Extending diagonally downwardly from the upper portion of the lever 87 is an arm 90 upon the lower end of which is formed a sloping floor 91 which is arranged to enter the coin passage 30 through a diagonally disposed opening 92 (see Fig. 1) in the wall 26 when the lever 87 is swung by the counterweight 88 toward the extension 84. A finger 93 is formed on the back side of said arm 90 adjacent the lower end of the floor 91 and is arranged to make contact with a similar finger 94 which is formed upon the upper end of the plate 36 adjacent the upper end of the finger 41 thereon (Figs. 3 and 15).

Upon the rear side of the extension 84 of the ringclamp 83 is attached, in any suitable manner, a spring leaf switch 95 (Fig. 3) having leaves 96, 97 and 98. Each of said leaves has a contact button thereon and upon the lower extremity of the leaf 98 is attached a bumper pad 99 of a suitable dielectric material arranged to be contacted (to close the switch) by the lips 54 and 57 of thecoin seats 50 and 51, respectively, when the latter are pivoted on their mounting screw .49. Also attached to the ring-clamp 83, as by a bracket 100 (Fig. 1), may be another spring leaf switch 101 having switch leaves 102 and 103, the latter of which may have mounted upon its lower end a dielectric pad 104 similar to the pad 99. Pivotally suspended from a screw 105 threaded into or otherwise attached to the bracket 100 may be an arm 106 having attached to the lower end thereof an arc-shaped flange 107. The weight distribution of the arm 106 may be such that said arm will tend to swing on the screw 105 toward the coin tube 82 and cause the flange 107 to enter said tube through an appropriate opening 108 in the side of the latter when the level of coins therein has been reduced to a predetermined level in a manner hereinafter described (Figs. l and 10). The presence of coins in said tube above said predetermined level will expel the fiange from the interior thereof causing the arm 106 to pivot on the screw 105. In so pivoting said arm contacts the dielectric pad 104 to move the switch leaf 103 into contact with the leaf 102 and thus close the switch 181. Conversely, it will be understood that when the flange 107 is allowed to enter the coin tube through the opening 108, the switch leaf 103 will move out of contact with the leaf 102 and the switch 101 will thus be opened.

Shaft pins 109 and 110 are horizontally disposed between the vertical portions 81a and 81b of the coin dispensing slide frame 81 and are supported by the same (Figs. 10 and 11). A roller 111 is mounted upon the shaft pin 109, and two rollers 112 and 113, together with a spacer 114 therebetween, are mounted upon the shaft pin 110 (Fig. 9). Supported upon said rollers is a coin dispensing slide 115 of a thickness substantially equal to that of coins to be used as change. Said slide has a round opening 116 formed therein of a diameter somewhat larger than the diameter of said coins. One end of said slide is provided with extensions 117 and 118 on each side thereof, and between said extensions upon the end of the slide is formed a slide impelling member 119 which extends upwardly and has its top portion 120 bent over as a hook to provide a vertical race-way defined by opposing surfaces of said member and said top portion and indicated by the numeral 121 (Figs. 1 and 11).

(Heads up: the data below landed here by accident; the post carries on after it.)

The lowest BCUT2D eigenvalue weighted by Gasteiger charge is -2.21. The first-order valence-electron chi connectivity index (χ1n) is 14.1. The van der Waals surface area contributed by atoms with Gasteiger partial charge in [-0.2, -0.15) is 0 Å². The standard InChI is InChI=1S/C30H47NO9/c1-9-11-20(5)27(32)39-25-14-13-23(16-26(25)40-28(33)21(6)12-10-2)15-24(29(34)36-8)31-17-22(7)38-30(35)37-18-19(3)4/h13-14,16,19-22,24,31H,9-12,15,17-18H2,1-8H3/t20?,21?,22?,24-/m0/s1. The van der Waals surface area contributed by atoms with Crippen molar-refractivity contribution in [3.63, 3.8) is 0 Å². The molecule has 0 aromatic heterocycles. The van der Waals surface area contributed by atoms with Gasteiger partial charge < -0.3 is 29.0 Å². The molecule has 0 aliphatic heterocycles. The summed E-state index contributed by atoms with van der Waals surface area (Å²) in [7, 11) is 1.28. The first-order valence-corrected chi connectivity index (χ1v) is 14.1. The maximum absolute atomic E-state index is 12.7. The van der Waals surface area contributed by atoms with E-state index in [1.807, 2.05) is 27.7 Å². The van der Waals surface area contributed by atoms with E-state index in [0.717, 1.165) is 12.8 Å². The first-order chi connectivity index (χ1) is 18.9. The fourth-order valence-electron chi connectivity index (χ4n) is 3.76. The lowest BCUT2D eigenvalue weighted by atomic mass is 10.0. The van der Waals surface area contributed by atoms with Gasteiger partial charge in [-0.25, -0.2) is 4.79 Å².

A second spur gear 122 is rotatably mounted upon a shaft bolt 123 which may be secured to the bracket 64 by means of a nut 124 (Figs. 1, 2 and 10). Said spur gear has teeth thereon in mesh with the teeth of the gear 65 and is driven by the latter. Upon the front face of the gear 122 a washer-like ring 125 is mounted as by rivets 126. Upon the periphery of said ring is formed an extension 127 on which is mounted a shaft 123 upon which is provided a roller 129 arranged to travel in the race-way 121 (Figs. 1, 11 and 12). It will thus be understood that as the gears 65 and 122 are driven by the motor 58 the roller 129 will be carried in a circular path and will, as it rides up and down in the race-way 121, cause a reciprocation of the coin dispensing slide 115. When the gear 122 is in the position shown in Fig. l, the opening 116 in said slide will be positioned directly below the coin tube 82 and will receive a coin therefrom. Immediately below said slide and beneath said coin tube is a transverse slide 130 which is supported by the vertical portions 81:: and 81b of the frame 81 and is passed through appropriate openings therein (not shown). Said transverse slide has an opening 130' therein of a size slightly larger than the diameter of the coins to be used as change (Fig. 9). The front end of the slide 130 may have a lip 131 formed thereon (Fig. 10) and adjacent the rear of said slide upon one side thereof a notch 132 may be formed therein. A spring 134 (Figs. 1 and 17) may be attached at one of its ends to the bracket 81, as by a screw 135, and the other end of said spring may be formed to be engaged by the notch 132 in said transverse slide to act as a stop therefor when the same is moved in a manner and for a purpose hereinafter described.

A solenoid 136 is mounted upon the back plate 20, as by screws 137, approximately On a level with the top of the plate 36. Said solenoid may be provided with terminals 133 and 139 (Figs. 2, 4 and 14) and may have a solid core 140. Below the solenoid 136 another solenoid 141 is similarly mounted and provided with terminals 142 and 143 and a solid core 144 (Figs. 2 and 15). Beside the solenoid 136 a pin 145 is mounted in any suitable manner at one of its ends upon the back plate 20. Upon the free end of said pin is pivotally mounted. a tapered finger 146, the end of said pin being notched and twisted in a well-known manner to allow the finger thereon to pivot only in a horizontal plane. An eye M7 is provided on the plate 20 beside the pin 145 and attached to said eye is an end of a coil tension spring 148 which has its other end suitably attached to the adjacent end of the finger 146. Said finger extends from said spring and pin across the face of the core 140 of the solenoid 136 to a position behind the plate 36 (Figs. 4 and I4).